Tuesday, November 29, 2011

If Your College Major Contains the Word "Studies," You are Part of the Problem!

"Far more than in Europe, most Americans remain instinctively loyal to the killer applications of Western ascendancy, from competition all the way through to the work ethic. They know the country has the right software. They just can’t understand why it’s running so damn slowly. What we need to do is to delete the viruses that have crept into our system: the anticompetitive quasi monopolies that blight everything from banking to public education; the politically correct pseudosciences and soft subjects that deflect good students away from hard science; the lobbyists who subvert the rule of law for the sake of the special interests they represent — to say nothing of our crazily dysfunctional system of health care, our overleveraged personal finances, and our newfound unemployment ethic. Then we need to download the updates that are running more successfully in other countries, from Finland to New Zealand, from Denmark to Hong Kong, from Singapore to Sweden. And finally we need to reboot our whole system. I refuse to accept that Western civilization is like some hopeless old version of Microsoft DOS, doomed to freeze, then crash. I still cling to the hope that the United States is the Mac to Europe’s PC, and that if one part of the West can successfully update and reboot itself, it’s America." [Niall Ferguson, Newsweek]

(Nod to Kevin Lewis)


Barry Stocker said...

1. Niall Ferguson for the Larry Summers/New Gingrich prize for self-regard.

2. British academic in America sucks up to American audience. How sad. Really. And part of vicarious Great Nation American nationalism. Real power worshipper.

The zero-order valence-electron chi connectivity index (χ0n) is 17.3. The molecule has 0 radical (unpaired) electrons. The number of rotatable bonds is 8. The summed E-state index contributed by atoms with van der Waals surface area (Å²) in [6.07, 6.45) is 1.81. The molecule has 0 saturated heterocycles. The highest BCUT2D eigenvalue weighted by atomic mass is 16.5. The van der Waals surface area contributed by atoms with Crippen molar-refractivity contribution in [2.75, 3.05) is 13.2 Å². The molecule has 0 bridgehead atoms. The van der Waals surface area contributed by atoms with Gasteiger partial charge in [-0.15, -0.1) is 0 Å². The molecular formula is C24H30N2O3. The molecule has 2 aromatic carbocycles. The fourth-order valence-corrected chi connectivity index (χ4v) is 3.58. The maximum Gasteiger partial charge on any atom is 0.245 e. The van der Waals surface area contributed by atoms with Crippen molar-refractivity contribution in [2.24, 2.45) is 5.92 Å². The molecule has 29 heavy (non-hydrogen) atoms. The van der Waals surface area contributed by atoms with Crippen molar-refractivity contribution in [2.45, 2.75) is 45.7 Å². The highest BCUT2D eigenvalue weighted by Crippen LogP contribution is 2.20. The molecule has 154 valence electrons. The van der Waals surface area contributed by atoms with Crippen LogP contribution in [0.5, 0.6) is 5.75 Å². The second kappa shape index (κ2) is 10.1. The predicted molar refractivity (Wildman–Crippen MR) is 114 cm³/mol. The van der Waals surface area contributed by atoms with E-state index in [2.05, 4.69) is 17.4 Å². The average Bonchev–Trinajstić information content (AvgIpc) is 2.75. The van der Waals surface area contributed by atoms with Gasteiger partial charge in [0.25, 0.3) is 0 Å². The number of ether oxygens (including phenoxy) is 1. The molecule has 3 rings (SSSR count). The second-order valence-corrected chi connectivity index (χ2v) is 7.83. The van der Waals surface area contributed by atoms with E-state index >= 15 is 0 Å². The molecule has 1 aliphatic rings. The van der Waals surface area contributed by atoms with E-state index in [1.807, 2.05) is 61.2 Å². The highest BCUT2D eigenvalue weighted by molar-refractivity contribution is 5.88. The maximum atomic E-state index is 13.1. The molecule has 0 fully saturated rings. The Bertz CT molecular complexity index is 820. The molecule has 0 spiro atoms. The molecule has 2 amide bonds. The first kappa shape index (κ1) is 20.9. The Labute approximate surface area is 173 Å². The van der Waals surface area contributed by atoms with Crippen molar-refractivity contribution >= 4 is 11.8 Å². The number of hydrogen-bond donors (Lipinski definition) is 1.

3. Free speech advocates may wish to know that Ferguson is threatening to use horrible UK libel laws against London Review of Books. Not so keen on free speech aspect of America then, eh Niall.


4. Ferguson, stone cold neo-con fanatic and imperialist nostalgic. A worthy target for export from Britain.

5. Advocates of schooling free of big government control may like to know that NF is part of National Curriculum project in UK. When he pops back from the S of A that is. Most kind of him.

Tom said...

It's interesting that Ferguson names "public education" as a blighty anticompetitive quasi monopoly and not simply "education". Are we so inured to the socialist model in this particular industry that we no longer think of education separate from state control?

Anonymous said...

Finland, New Zealand, Denmark, Hong Kong, Singapore and Sweden combined have less people than Texas. Thank goodness they all have the same multi-ethnic, multi-cultural problems to face as the USA.

stuhlmann said...

If the US is the Mac to Europe's PC, why would the US want to download updates from Europe (three of the six successful countries he mentions are in Europe)? PC software won't run on a Mac anyway.

Hasdrubal said...

Why is the focus on STEM majors? The vast majority of jobs don't require a science or engineering degree, my Japanese minor has probably provided just as much direct value as my economics major in the 5 years since I graduated, and I work in neither field. I distinctly remember reading an article back in the late 90s asserting that more Wall Street CEOs had philosophy degrees than had business degrees.

It's not the degree, it's what you do with it, and that should be the focus. Almost everybody I've known had to get over the disappointment that their first job, and likely career wouldn't be in their degree field unless they had a specialist degree (and usually some type of professional certification along with it like a CPA or teaching license.)

What's changed now that kids are protesting over not being able to find jobs in their degree's field? Were they honestly sold on the idea that their degree in English lit would guarantee them a good job as a writer? I'm not that much older, but I'd always been told that a degree is a necessary but not sufficient condition to getting your dream job. And as a corollary, if you want to work in that dream job you thought you wanted as a kid, you're going to make a lot less money. That's why parents are always trying to get their kids to be lawyers and doctors instead of dancers or painters: The job might not be as rewarding but the life will be much easier.